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Customer List Not a Trade Secret and Related Torts are Preempted Under Ohio Law

October 21, 2023

*Originally published by LaszloLaw

In Hanneman Family Funeral Home and Crematorium v. Orians, et al., the Ohio Supreme Court considered (1) whether information about a funeral home’s customers who had preneed funeral contracts with the funeral home is a trade secret protected by the Ohio Uniform Trade Secrets Act, R.C. 1333.61 through 1333.69 and (2) whether related claims for tortious interference with business contracts, tortious interference with business relationships, and conversion are preempted by the Act.

In this case, the Hanneman Family Funeral Home and Crematorium purchased a funeral home but did not retain the funeral home’s director – Mr. Patrick Orians. Before leaving, Mr. Orians copied the funeral home’s customer information and went to work for another funeral home.  Mr. Orians then used this customer information to solicit business for his new employer.  Hanneman then sued Mr. Orians and his new employer alleging misappropriation of trade secrets, tortious interference with business contracts, tortious interference with business relationships, and conversion.

Is a Customer List a “Trade Secret” under Ohio Law?

Generally speaking, information is a protected trade secret when (1) it has economic value because it is not generally known to and readily ascertainable by proper means by others who could obtain economic value from its disclosure or use and (2) the owner has taken reasonable efforts to maintain its secrecy. R.C. 1333.61(D).

Ohio courts have established a six-factor test for determining whether information constitutes a trade secret under R.C. 1333.61(D), requiring a court to consider:

(1) [t]he extent to which the information is known outside the business; (2) the extent to which it is known to those inside the business, i.e., by the employees; (3) the precautions taken by the holder of the trade secret to guard the secrecy of the information; (4) the savings effected and the value to the holder in having the information as against competitors; (5) the amount of effort or money expended in obtaining and developing the information; and (6) the amount of time and expense it would take for others to acquire and duplicate the information.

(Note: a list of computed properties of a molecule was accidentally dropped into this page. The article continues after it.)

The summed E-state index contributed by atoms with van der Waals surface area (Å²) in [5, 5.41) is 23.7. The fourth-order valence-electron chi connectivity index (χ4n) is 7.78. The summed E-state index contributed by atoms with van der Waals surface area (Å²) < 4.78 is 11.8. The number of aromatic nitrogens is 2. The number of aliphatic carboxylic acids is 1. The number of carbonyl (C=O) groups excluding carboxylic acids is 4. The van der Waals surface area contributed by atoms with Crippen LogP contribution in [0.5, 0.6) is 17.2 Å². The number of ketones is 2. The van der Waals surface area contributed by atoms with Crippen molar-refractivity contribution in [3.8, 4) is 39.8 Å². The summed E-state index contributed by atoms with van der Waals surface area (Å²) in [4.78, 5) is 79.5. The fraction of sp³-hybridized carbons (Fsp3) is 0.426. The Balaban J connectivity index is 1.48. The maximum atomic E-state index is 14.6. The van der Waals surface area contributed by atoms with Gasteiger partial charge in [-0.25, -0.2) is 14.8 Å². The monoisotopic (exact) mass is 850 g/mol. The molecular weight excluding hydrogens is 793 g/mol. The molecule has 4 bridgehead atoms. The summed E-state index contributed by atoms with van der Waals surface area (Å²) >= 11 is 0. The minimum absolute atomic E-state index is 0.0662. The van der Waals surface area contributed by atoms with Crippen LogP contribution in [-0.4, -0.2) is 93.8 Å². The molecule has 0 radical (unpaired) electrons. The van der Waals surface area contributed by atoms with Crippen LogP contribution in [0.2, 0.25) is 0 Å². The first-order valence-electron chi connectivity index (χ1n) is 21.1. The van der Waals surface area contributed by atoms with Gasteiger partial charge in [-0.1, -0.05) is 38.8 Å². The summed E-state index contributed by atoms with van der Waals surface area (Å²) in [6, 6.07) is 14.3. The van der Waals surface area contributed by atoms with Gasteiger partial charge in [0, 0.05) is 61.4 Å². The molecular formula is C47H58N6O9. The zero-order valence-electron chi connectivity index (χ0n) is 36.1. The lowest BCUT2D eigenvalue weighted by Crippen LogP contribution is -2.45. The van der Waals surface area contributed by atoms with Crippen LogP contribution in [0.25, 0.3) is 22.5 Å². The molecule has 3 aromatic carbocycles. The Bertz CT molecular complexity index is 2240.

In the Hanneman case, the Court determined that the customer list was not a trade secret because the customer information at issue had been provided to a third party, was accessible by a number of the funeral home’s employees, and was available as a public record upon request. Therefore, the information was not protected by the Ohio Uniform Trade Secrets Act as a trade secret.  Essentially, once the “cat is out of the bag” there can be no trade secret. We find most courts in the U.S. follow this approach. The lesson here is to take measures to protect your intellectual property — especially information you consider a trade secret. A good rule of thumb is all trade secrets are confidential information, but not all confidential information is a trade secret. Trade secrets require a heightened level of security.

What Torts Are Preempted Under Ohio Uniform Trade Secrets Act?

The Court then went on to address the related tort claims and held that the Ohio Uniform Trade Secrets Act expressly supersedes other civil remedies sounding in tort that are based on the misappropriation of a trade secret. R.C. 1333.67 preempts tort claims that are based on the misappropriation of a trade secret.

R.C. 1333.67 “prevents a plaintiff from merely restating their trade secret claims as separate tort claims,” Thus, tort claims that are based on the same factual allegations that make up Hanneman Family’s misappropriation-of-trade-secrets claim are barred.

What Lessons Can we Learn from Hanneman?

What we’re taking from the Hanneman case is two-fold, pre-litigation strategy and pleading strategy. First, it is clear that a thorough pre-litigation investigation with the client is critical to determining whether trade secrets even exist. Second, with the clarification regarding preemption and related torts, it might make sense to avoid pleading such causes of action, to eliminate time consuming and expensive motions to dismiss. Instead, pay attention to the facts as they develop during the case, and if appropriate, seek leave to amend the complaint — there, you get to introduce the claims to the court in a motion, and if granted leave to amend, you’ll have more confidence in the claims headed into trial – or better yet, settlement.

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